Why do dogs lick each other’s eyes? The main reason dogs lick each other’s eyes is for grooming. Dog’s saliva contains traces of antibiotical and antimicrobial elements, which help clean dirt and germs from the skin. A few other reasons for this behavior include submission, bonding, and obsessive behavior.
Humans have a lot of unusual quirks that are unique to our species. Whether it is using complex language, working together in groups to solve complicated problems, or transacting business, we have traits that would likely seem unusual to other species (if they could process information the same way we do).
Dogs are not an exception to having unusual behaviors for their species. One such example is their occasional act of licking other dogs’ eyes (or face in general). At first glance, this might seem like a completely random act without a rational explanation. However, despite initially appearing nonsensical, there are several reasons dogs may lick the eyes of other dogs. We have researched and have obtained facts about the many reasons dogs do this, so let’s jump right into it and go over some of the main reasons.
Is it OK for my dog to lick my other dog’s eyes?
This might be due to a variety of factors. When dogs seek to soothe or submit to one another, they may lick one other. It may be an instance of mutual grooming. Some canines produce more tear production and ocular discharge than others.
Reasons why your dog licks your other dog’s eyes
The explanations for your dog’s behavior are listed below, along with what makes each one more likely to be the primary cause.
Because dogs cannot lick themselves on the ears, face, or behind the head, they often enlist the assistance of other dogs. It’s possible that the reason your dog licks your other dog’s eyes is to assist the other dog in grooming itself. This is more probable if your other dog returns the favor and licks your dog on different parts of its body, such as its back.
Licking is a common sign of submission. Your dog may have been licking the eyes of your other dog because he’s being submissive. If your dog does it more when you’re other dog is hostile and if your dog makes other submissive signals around your other dog, this is more probable.
Licking is often seen as a sign of submission. Your dog may be becoming submissive by licking the eyes of the other dog. If your dog does it more often when your other dog is hostile, and if your dog makes other submissive signals around your other dog, this is more probable.
4. It likes the taste
It’s also possible that your dog enjoys the taste of your other dog’s eyes. This is more probable if your dog does not seem to be doing it regularly and does not exhibit numerous submissive behaviors.
5. Obsessive Behavior
In humans, Obsessive-Compulsive Disorder (OCD) is when an individual frequently feels the need to perform tasks repetitively. This can range from something as simple as scratching the head regularly to more inhibitive behaviors, such as feeling the need always to check the kitchen stove.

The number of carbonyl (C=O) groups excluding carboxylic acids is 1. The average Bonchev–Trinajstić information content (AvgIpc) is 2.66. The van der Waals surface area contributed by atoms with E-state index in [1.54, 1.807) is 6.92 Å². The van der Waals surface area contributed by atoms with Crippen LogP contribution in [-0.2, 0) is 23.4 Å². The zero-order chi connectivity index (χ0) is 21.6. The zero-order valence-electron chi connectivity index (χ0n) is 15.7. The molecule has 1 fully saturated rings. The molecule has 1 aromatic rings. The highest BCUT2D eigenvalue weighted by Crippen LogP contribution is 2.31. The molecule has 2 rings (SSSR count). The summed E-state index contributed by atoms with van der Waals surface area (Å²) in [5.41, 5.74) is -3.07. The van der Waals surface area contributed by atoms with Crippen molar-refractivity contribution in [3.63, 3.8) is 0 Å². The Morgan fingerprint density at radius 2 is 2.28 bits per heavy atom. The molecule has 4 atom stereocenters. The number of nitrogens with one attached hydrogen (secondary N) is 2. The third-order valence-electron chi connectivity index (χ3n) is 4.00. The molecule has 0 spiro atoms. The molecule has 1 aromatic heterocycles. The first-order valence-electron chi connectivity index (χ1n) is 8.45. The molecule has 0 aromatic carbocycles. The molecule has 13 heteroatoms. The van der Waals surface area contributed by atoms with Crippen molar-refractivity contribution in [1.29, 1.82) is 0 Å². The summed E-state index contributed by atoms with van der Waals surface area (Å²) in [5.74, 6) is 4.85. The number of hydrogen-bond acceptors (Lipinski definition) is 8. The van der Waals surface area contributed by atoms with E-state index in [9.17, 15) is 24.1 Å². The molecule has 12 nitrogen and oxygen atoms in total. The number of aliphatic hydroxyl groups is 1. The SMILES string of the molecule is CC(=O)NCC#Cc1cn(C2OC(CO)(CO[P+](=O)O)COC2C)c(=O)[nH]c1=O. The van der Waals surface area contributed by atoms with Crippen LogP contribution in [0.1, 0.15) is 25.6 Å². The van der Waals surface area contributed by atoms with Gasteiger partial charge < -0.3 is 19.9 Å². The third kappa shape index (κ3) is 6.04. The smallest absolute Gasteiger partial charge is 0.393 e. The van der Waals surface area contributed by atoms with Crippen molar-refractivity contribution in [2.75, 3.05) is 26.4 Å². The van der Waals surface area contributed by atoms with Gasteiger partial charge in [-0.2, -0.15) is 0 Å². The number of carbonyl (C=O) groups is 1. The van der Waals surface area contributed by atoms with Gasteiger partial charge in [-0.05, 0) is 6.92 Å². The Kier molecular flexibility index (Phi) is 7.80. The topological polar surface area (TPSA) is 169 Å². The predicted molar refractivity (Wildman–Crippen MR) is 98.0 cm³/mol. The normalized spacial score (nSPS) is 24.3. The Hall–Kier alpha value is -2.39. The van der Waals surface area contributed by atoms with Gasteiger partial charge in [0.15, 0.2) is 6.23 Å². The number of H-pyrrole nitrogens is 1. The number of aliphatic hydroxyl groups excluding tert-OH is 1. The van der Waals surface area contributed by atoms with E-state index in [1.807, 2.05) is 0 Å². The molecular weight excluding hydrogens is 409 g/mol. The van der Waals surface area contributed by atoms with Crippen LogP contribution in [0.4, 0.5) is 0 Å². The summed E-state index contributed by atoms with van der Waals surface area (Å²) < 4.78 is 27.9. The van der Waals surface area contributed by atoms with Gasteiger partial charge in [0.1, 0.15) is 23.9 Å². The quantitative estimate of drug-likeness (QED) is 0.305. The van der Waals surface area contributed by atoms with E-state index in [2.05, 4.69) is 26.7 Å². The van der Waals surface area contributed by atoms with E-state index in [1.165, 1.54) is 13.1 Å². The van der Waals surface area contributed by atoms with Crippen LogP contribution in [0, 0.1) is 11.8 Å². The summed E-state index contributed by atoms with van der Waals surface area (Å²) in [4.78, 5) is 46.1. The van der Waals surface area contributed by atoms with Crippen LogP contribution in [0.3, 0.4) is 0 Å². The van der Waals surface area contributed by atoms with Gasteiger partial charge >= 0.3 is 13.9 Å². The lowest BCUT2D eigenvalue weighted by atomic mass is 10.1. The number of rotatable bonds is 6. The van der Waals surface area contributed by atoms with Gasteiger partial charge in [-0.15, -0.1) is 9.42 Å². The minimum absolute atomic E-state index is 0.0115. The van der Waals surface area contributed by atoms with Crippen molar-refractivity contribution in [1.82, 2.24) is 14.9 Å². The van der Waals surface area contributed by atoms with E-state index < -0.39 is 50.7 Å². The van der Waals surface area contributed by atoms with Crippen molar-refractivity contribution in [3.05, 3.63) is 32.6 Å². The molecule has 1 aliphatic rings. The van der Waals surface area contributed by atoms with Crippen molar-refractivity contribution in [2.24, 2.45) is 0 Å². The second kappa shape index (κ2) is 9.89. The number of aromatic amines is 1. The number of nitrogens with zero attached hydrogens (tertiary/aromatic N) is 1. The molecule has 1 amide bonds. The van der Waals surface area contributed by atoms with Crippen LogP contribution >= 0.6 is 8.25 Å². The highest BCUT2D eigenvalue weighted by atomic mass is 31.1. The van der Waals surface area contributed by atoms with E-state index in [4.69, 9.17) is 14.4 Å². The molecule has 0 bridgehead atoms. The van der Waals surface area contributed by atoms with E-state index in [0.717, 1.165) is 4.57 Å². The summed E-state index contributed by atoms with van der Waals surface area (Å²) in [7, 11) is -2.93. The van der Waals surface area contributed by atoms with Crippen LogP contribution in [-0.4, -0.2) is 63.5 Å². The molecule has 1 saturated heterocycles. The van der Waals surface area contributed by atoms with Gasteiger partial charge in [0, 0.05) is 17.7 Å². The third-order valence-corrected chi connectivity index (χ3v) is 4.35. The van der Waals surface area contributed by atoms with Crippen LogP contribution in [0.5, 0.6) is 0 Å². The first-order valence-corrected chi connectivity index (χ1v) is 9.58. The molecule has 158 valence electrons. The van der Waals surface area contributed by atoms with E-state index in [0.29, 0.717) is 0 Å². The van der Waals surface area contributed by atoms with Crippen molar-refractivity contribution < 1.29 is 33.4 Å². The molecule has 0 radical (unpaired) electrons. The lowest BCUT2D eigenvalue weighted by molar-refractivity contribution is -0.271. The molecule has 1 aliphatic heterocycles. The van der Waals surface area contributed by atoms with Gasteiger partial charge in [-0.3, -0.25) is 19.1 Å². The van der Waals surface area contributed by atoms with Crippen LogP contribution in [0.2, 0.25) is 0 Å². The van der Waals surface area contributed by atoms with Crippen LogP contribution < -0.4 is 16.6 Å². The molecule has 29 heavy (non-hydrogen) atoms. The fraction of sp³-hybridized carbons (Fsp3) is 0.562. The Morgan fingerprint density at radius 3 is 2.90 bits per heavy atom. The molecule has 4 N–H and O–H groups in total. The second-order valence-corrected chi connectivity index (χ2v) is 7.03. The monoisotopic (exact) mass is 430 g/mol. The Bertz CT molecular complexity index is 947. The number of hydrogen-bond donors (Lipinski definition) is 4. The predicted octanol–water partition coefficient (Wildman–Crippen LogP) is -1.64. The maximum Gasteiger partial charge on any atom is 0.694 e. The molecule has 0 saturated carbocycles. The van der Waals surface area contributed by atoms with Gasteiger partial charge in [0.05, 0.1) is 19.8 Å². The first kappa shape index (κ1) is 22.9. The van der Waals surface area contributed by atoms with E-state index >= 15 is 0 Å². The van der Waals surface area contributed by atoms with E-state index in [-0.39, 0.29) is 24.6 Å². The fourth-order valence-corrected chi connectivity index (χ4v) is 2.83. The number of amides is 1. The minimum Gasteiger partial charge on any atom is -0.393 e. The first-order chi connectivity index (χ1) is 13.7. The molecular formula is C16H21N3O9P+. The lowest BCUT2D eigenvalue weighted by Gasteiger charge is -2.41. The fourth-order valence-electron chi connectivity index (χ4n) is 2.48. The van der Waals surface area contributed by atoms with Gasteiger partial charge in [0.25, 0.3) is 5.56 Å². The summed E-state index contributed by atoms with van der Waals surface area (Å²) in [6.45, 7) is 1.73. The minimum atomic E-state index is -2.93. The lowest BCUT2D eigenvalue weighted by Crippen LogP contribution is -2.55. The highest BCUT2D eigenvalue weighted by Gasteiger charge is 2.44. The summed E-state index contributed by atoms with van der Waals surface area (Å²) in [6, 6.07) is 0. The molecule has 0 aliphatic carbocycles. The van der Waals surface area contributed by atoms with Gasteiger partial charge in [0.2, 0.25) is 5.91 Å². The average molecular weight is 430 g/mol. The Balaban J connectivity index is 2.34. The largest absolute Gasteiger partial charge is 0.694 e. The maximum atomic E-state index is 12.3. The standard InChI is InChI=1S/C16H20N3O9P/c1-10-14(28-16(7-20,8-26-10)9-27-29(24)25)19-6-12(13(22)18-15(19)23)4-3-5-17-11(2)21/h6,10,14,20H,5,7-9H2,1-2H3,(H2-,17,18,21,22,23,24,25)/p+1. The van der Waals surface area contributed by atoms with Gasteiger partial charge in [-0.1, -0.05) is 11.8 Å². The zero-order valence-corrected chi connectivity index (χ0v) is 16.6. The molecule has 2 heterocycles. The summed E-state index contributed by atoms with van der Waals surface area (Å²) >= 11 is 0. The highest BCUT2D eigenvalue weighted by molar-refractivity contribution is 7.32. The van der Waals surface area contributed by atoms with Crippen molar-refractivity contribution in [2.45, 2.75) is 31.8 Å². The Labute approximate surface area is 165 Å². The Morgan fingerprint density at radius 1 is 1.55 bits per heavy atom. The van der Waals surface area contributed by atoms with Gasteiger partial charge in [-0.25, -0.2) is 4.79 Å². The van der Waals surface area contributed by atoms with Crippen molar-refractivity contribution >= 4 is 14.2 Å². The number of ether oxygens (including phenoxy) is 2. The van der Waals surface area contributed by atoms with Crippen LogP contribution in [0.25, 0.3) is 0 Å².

Did you know dogs can also have OCD? Known as Canine OCD, this is virtually the same as human OCD, but with more specific traits. Such traits include frequently chasing their tail, repeatedly barking for no reason, or excessive eating. This can also include frequent licking.
If this is the case for your dog, this can be dangerous. Frequent licking might lead to infection or injury. If you feel your dog is showing signs of Canine OCD, you should immediately contact your vet to have them look at your pup.
How to Stop Your Dog from Licking Other Dog’s Eyes? 3 Best Ways
Avoid Encouraging the Behavior
Don’t encourage the licking behavior because if your dog learns that its conduct is getting rewarded, it won’t stop. Instead, reward your dog when it does not lick another dog’s eyes. You can try commands like “stop” or “don’t” to prevent your dog from licking another dog. Reward your dog with a treat if it obeys your commands. If your dog gets aggressive while licking the other dog, separate the two and redirect your dog to do another activity.
Give Your Dog Other Things to Lick
You can give your dog other things like toys or a bone for licking. This will help distract your dog from licking other dogs’ eyes. Keep lowering the time for licking gradually to manage the licking behavior.
You can check out our list of the best milk bones for your dog here.
Get a Dog Cone
If your dog is licking others’ ears and eyes excessively, you can get a behavioral aid that will keep your dog from licking anyone else. You can use the dog cone until your dog learns not to lick other dogs’ eyes. You should use the dog cone, especially if your pet has an eye infection. If your dog licks another dog, the eye infection can spread to the other dog.
Closing Thoughts: Why Do Dogs Lick Each Other’s Eyes?
It might seem like our dogs are just being weird when they lick the eyes of another dog. But instead of being weird, some dogs are just being gross! Jokes aside, licking the eyes can be part of complex communication that may not make sense for us, but most dogs will read the signal loud and clear.
What do you think best explains your dog’s drive to lick eyes?